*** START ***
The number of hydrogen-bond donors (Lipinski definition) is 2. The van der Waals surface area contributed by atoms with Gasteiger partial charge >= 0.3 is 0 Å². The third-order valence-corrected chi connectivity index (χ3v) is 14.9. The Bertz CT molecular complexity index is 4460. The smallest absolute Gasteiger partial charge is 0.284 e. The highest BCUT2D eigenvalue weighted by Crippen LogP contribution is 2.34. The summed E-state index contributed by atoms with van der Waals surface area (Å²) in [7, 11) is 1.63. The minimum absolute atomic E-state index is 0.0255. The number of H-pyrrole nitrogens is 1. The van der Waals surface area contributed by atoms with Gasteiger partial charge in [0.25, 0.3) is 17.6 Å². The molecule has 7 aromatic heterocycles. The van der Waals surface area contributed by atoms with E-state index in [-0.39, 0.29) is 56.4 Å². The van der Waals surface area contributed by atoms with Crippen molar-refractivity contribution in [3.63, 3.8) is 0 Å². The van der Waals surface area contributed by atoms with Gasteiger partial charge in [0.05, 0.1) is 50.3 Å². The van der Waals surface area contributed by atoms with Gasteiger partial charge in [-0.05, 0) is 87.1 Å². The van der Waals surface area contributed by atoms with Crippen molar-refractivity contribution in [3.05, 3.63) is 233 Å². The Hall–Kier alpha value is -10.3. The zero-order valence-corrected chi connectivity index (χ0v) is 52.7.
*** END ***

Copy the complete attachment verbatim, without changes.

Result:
The number of hydrogen-bond donors (Lipinski definition) is 2. The van der Waals surface area contributed by atoms with Gasteiger partial charge >= 0.3 is 0 Å². The third-order valence-corrected chi connectivity index (χ3v) is 14.9. The Bertz CT molecular complexity index is 4460. The smallest absolute Gasteiger partial charge is 0.284 e. The highest BCUT2D eigenvalue weighted by Crippen LogP contribution is 2.34. The summed E-state index contributed by atoms with van der Waals surface area (Å²) in [7, 11) is 1.63. The minimum absolute atomic E-state index is 0.0255. The number of H-pyrrole nitrogens is 1. The van der Waals surface area contributed by atoms with Gasteiger partial charge in [0.25, 0.3) is 17.6 Å². The molecule has 7 aromatic heterocycles. The van der Waals surface area contributed by atoms with E-state index in [-0.39, 0.29) is 56.4 Å². The van der Waals surface area contributed by atoms with Crippen molar-refractivity contribution in [3.63, 3.8) is 0 Å². The van der Waals surface area contributed by atoms with Gasteiger partial charge in [0.05, 0.1) is 50.3 Å². The van der Waals surface area contributed by atoms with Gasteiger partial charge in [-0.05, 0) is 87.1 Å². The van der Waals surface area contributed by atoms with Crippen molar-refractivity contribution in [3.05, 3.63) is 233 Å². The Hall–Kier alpha value is -10.3. The zero-order valence-corrected chi connectivity index (χ0v) is 52.7.